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Cablegate: Russkiy Island -- They Will Build It, They Will Come, Then

INFO LOG-00 EEB-00 AID-00 AMAD-00 CA-00 CIAE-00 COME-00
INL-00 DODE-00 DOEE-00 DOTE-00 DS-00 FAAE-00 FBIE-00
UTED-00 VCI-00 H-00 TEDE-00 INR-00 IO-00 LAB-01
L-00 MOFM-00 MOF-00 VCIE-00 NSAE-00 ISN-00 OES-00
NIMA-00 EPAU-00 MA-00 ISNE-00 SP-00 SSO-00 SS-00
TRSE-00 NCTC-00 FMP-00 R-00 EPAE-00 SHEM-00 DSCC-00
PRM-00 DRL-00 G-00 NFAT-00 SAS-00 FA-00 SWCI-00
SNKP-00 SEEE-00 SANA-00 /001W

P 160724Z FEB 10


E.O. 12958: N/A

REF: 2009 Vladivostok 0087

1. Summary: Many were surprised when in 2007, then President
Vladimir Putin announced that the 2012 APEC summit would be held
on Russkiy Island, an empty, undeveloped island just South of
Vladivostok. On February 5, 2010, Consular Officer and USAID
Representative visited the island, taking the ferry from
Vladivostok. Construction has commenced, and due to the work we
saw, and the construction standards they are building to, we
believe that the construction on the island will be completed in
time for the APEC summit in autumn 2012 (Note that there is
discussion about moving up the date of the summit two months
from November to September due to the harsh winter weather).

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They Will Build It and They Will Come

2. Russkiy Island was a closed, military island, little more
than a place for camping or a good picnic in summer or ice
fishing in winter. When it was announced that the 2012 APEC
summit would be held on Russkiy Island, there was a lot of
concern about the cost of the project, especially since Russkiy
Island had no infrastructure. Everything for APEC would have
had to have been built from scratch. The island lacked water
and power, and the roads were only gravel. Actually, the roads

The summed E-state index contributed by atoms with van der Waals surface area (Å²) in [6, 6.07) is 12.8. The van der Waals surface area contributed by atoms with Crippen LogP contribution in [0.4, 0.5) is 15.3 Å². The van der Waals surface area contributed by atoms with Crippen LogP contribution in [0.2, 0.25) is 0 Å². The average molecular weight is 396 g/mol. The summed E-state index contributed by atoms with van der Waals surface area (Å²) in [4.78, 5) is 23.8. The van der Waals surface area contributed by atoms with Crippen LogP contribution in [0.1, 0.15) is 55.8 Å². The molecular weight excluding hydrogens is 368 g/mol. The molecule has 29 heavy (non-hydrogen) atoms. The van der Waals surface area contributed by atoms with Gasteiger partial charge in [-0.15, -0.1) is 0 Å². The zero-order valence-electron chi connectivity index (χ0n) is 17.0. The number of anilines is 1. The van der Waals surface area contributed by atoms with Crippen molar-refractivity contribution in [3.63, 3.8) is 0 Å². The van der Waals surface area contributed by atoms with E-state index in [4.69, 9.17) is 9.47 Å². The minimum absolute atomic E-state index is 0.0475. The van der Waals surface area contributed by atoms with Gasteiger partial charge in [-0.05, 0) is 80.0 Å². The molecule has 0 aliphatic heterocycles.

were so treacherous and impassable at places that we were forced
to turn around at one point and even assisted another car stuck
in the snow.

3. On our drive around the island we were struck by the
enduring aesthetic beauty of the well constructed brick and
stone buildings dating from the czarist times. The island is
also home to several distinctly unattractive Soviet era
officers' residential apartment buildings that are the common
concrete panel construction. There are two old forts and large
artillery batteries that attest to the significant defensive
role the island played in protecting Vladivostok during WWII.
Governor Darkin maintains an impressive dacha on the island as
does the President of Russia. There are no stores, gas
stations, restaurants, or other amenities on the island. The
few year-round residents rely on the ferry to the mainland for
all their shopping needs.

4. Even though the weather was below freezing (-20 C), the
construction was ongoing and a great deal of progress has
already been made. The site preparations are being accomplished
quickly as hundreds of hectares of forests are being or have
already been clear-cut. The felled trees are being pushed aside
into enormous piles by bulldozers. As there are no remaining